Production Articles PrevNext

Visiting Artists: The Living Theatre

posted on October 13th, 2017

This past weekend, Skidmore Theater welcomed Jerry Goralnick and Lois Kagan Mingus, members of The Living Theatre, to teach a three day workshop. The Living Theatre is a New York City based company, and was founded in 1947 by Judith Malina and Julian Beck. It remains the oldest experimental theater company in the United States. In Judith Malina’s own words, “The Living Theatre is a company of actors who want to bring about the BEAUTIFUL NON-VIOLENT ANARCHIST REVOLUTION.” For the past 70 years, they have performed plays all over the globe which attempt to move and inspire audiences to change the world, or at least change their own worlds.


Jerry Goralnick and Lois Kagan Mingus of The Living Theatre. Photo: Dante Haughton ’19


Over the course of their three days here, Goralnick and Mingus shared with students many of the exercises and theory that The Living Theatre utilizes to develop their work. The weekend began with “The Chord,” in which participants were instructed to gather in a circle, close their eyes, and hum a note. Gradually, the sound grew, floating in and out of harmony and dissonance, and then slowly softened into silence again. “I really loved The Chord, because it made me feel really at peace some how,” says participant Hannah Gross ’21. Gross certainly was not the only one who had this experience; when everyone opened their eyes again, the energy in the room had become calm and focused.


Throughout the weekend, the group worked to create “Tableau Vivants,” or living pictures, incorporating text from Brecht’s Antigone, which Judith Malina translated for The Living Theatre in the 1960’s and which will be performed as a Studio Lab here at Skidmore Theater later this semester. Bridget Schwartz ’21 reflects on this experience, explaining, “before the workshop I had never viewed tableaus as something powerful – in prior theater classes I have taken we never really discussed them that way. But combining tableaus with simple text and letting them tell a story gave the tableaus more of a purpose, which I found really interesting!”


Workshop participants incorporate text in a Tableau Vivant. Photo: Dante Haughton ’19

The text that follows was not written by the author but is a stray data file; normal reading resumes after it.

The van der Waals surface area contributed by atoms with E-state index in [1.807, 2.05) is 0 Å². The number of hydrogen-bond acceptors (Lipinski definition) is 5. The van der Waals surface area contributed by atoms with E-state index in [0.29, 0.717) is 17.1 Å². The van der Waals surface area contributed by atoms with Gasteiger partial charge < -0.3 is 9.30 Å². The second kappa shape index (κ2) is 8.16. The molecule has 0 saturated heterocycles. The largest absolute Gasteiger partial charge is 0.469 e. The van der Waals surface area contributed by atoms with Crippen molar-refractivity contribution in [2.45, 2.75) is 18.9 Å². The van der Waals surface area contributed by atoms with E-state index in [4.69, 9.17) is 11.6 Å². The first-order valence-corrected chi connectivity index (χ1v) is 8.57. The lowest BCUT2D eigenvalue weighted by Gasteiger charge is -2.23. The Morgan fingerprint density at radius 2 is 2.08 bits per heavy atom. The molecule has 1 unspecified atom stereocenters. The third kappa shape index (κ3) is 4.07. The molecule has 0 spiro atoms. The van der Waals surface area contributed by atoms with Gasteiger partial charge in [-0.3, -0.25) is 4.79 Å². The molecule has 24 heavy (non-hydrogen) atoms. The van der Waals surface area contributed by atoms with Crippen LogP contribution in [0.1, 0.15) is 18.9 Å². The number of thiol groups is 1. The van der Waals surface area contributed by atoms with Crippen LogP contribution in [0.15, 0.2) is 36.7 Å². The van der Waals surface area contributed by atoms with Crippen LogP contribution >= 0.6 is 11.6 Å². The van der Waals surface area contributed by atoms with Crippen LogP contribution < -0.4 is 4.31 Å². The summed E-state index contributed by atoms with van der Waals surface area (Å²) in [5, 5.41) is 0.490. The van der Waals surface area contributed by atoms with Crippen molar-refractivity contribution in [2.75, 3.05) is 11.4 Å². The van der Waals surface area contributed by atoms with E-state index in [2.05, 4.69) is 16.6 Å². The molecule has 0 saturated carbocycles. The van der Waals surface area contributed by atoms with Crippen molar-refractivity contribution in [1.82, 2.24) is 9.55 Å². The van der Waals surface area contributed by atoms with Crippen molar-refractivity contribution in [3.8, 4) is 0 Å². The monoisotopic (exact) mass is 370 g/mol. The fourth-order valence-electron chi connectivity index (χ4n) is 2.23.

Workshop participants were also introduced to Meyerhold’s Biomechanics; Living Theatre exercises “Sound and Movement” and “The Plague;” as well as some choreography from the original production of Antigone. The weekend concluded with another thought-provoking exercise, aptly dubbed “Exquisite Corpse.” Designed to generate text, this exercise began with participants sitting in a circle. We brainstormed issues that were currently affecting us and our world, mentioning gun control, abortion, human rights, etc. Everyone eventually settled on the lack of U.S. humanitarian aid in Puerto Rico. During our discussion of this issue, we passed around a piece of paper; at the top, the first person wrote two lines, folding the paper so that only the second was visible, then passed the paper to the person next to them. Then, each person added a line or two, folding and passing the paper so that the next person could only read the last line of text. The result was a poem of sorts, written in all of our voices. Mingus explained that The Living Theatre frequently takes these ‘exquisite corpses’ and incorporates them into their pieces, sometimes even translating them into dance or music.


Workshop participants in a Tableau Vivant


Reflecting on her experience in the workshop, Bridget Schwartz ’21 voiced what most participants were thinking: “I think my biggest takeaway from the weekend was the role of theater in creating political change. It’s easy to feel like we can’t really do anything to make tangible change, but as theater artists we can start conversations and be provocative. I loved learning about how The Living Theater works to accomplish that.”


Photo Gallery

share on